It’s been about a year that I’ve used certain songs with my kid and I wanted to give an update on how they work now that he’s almost 3. The first song I shared was the Diaper Change Distraction Song. I don’t use this one very much anymore because he’s become pretty compliant (most of the time) with diaper changes and we are about to focus on potty training. Last time I tried to use this song, he looked at me and said, “Shhhh!”
Dr. Meganne Masko and I will discuss the articles published in the Spring 2016 Journal of Music Therapy (volume 53 number 1). This edition features articles on the Music Therapy Assessment Tool for Awareness in Disorders of Consciousness (MATADOC), Parents and Young Children with Disabilities, a Meaningfulness of Songwriting Scale (MSS), and the Music Attentiveness Screening Assessment, Revised (MASA-R). We will summarize the articles and share our opinions and how we apply this research to our clinical practices.
A few weeks ago, I mentioned my Wellness Agenda on a Facebook group. People asked me about it, so I said I would write a post about it. Basically, my Wellness Agenda is a set of goals that relate to each of the wellness dimensions that make sure I’m meeting all of my needs to stay healthy.
Did you know that every 33 seconds a child under 13 is involved in a car crash in the United States? That probably isn’t the first thing you think about when you are hauling your kids to school, the grocery store, or anywhere else around town. And really, you shouldn’t have to worry about whether or not your child is safely snuggled into the right car seat every time you get in the car. Instead, make sure your child is in the right seat from the get-go.
Safety seats, if used correctly, can dramatically reduce the risk of fatality or injury. But over half of car seats are misused in a way that could reduce their effectiveness and 1 in 3 children killed in car crashes were completely unrestrained at the time of the crash. Just the thought of that is devastating. So why not select the right car seat from the start?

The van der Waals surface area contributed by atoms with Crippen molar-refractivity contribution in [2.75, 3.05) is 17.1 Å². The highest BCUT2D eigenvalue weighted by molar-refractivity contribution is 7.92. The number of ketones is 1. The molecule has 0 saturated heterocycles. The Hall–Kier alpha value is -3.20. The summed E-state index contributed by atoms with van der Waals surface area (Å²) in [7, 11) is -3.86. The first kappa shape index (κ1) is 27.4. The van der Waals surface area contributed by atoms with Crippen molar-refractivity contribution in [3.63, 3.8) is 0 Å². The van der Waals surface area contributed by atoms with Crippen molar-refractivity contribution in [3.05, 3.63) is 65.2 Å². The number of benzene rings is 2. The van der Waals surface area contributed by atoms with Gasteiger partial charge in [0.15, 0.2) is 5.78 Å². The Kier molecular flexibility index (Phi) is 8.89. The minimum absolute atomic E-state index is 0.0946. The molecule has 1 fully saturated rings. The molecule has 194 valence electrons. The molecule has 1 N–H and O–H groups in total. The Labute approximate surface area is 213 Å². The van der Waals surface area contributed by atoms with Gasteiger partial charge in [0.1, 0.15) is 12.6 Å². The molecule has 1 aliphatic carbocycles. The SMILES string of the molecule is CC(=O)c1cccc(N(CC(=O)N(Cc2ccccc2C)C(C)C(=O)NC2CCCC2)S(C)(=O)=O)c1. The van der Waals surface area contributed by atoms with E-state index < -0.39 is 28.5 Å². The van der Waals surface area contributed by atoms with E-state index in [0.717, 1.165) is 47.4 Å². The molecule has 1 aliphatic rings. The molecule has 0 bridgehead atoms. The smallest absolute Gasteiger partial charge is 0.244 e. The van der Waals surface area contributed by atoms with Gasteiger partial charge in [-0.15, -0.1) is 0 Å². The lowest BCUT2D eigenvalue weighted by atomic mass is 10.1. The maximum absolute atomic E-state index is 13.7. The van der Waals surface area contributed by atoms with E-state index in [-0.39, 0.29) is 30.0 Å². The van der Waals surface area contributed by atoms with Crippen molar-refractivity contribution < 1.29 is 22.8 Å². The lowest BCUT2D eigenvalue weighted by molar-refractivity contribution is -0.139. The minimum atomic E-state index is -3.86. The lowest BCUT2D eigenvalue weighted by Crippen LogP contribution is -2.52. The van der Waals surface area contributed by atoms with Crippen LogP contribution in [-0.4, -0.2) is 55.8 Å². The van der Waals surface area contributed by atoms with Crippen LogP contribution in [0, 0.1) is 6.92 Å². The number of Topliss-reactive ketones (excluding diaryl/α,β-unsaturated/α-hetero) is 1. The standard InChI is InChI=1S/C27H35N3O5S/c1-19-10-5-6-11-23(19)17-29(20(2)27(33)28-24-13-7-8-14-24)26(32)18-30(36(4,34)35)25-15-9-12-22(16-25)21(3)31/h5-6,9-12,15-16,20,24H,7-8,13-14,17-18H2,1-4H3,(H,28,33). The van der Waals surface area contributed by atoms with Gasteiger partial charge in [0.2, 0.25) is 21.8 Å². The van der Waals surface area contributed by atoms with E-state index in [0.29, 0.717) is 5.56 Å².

And just because you THINK you know you have the right car seat, think again. Wouldn’t it just be best to know, without a doubt, that your child is in the right seat?
Unfortunately, there are so many parents out there who are not educated on the ins and outs of car seat safety. It is so important that we get the word out and educate parents and caregivers about the importance of selecting the right seat for their child’s age and size, and to remind them that car seats, booster seats and seat belts offer the best protection for children in crashes and help save lives.
Don’t wait until it is too late. Check out http://www.safercar.gov/parents/CarSeats/Car-Seat-Safety.htm to make sure you have the right seat buckled in the right way.
I had a great time at the Southwestern Region of the American Music Therapy Association conference last week and am now recovering from the travel and getting back into my routines. Usually, I look back and think about what would have made post-conference recovery easier and attempt to incorporate it into the next conference. This time, I actually did a pretty good job of pre-conference preparation which makes post-conference recovery easier. It helped that my husband and kid left on Tuesday to visit grandparents, aunts, uncles, and cousins, and I left late Wednesday, so I had a day and a half by myself. I used that time to clean the house, drink coffee while it was still hot, and relax.
It’s almost time for the Southwestern Region of the American Music Therapy Association conference! This year we’ll be in Austin, TX and I can’t wait to see all my friends again–the best thing about conference!
I attended the Online Conference for Music Therapy this year, and it was fantastic! OCMT is an international conference that is presented via a webinar platform for 24 hours. OCMT follows Greenwich Mean Time (GMT) and is designed to accommodate music therapists around the world. You get access to the recordings of the presentations for about a month after the live event, to catch the presentations that occurred during your bedtime. The platform they used this year also recorded the chat rooms, so you could see what participants were talking about as it happened.
I highly recommend reading the CBMT Recertification Manual (and all CBMT and AMTA documents) every year, so that the information is fresh in your mind. If you’re having trouble figuring out how to recertify, reading the manual is the first step. There are many ways to do this and there will be a concurrent session by CBMT at each of the regional conferences on how to earn credits at low cost.
It’s time for another edition of Music Therapy Journal Club to discuss the research published in the Journal of Music Therapy Winter 2015 edition (volume 52 number 4). Join us as Dr. Meganne Masko and I talk about the research articles and how we apply the research to our clinical practice or in the classroom.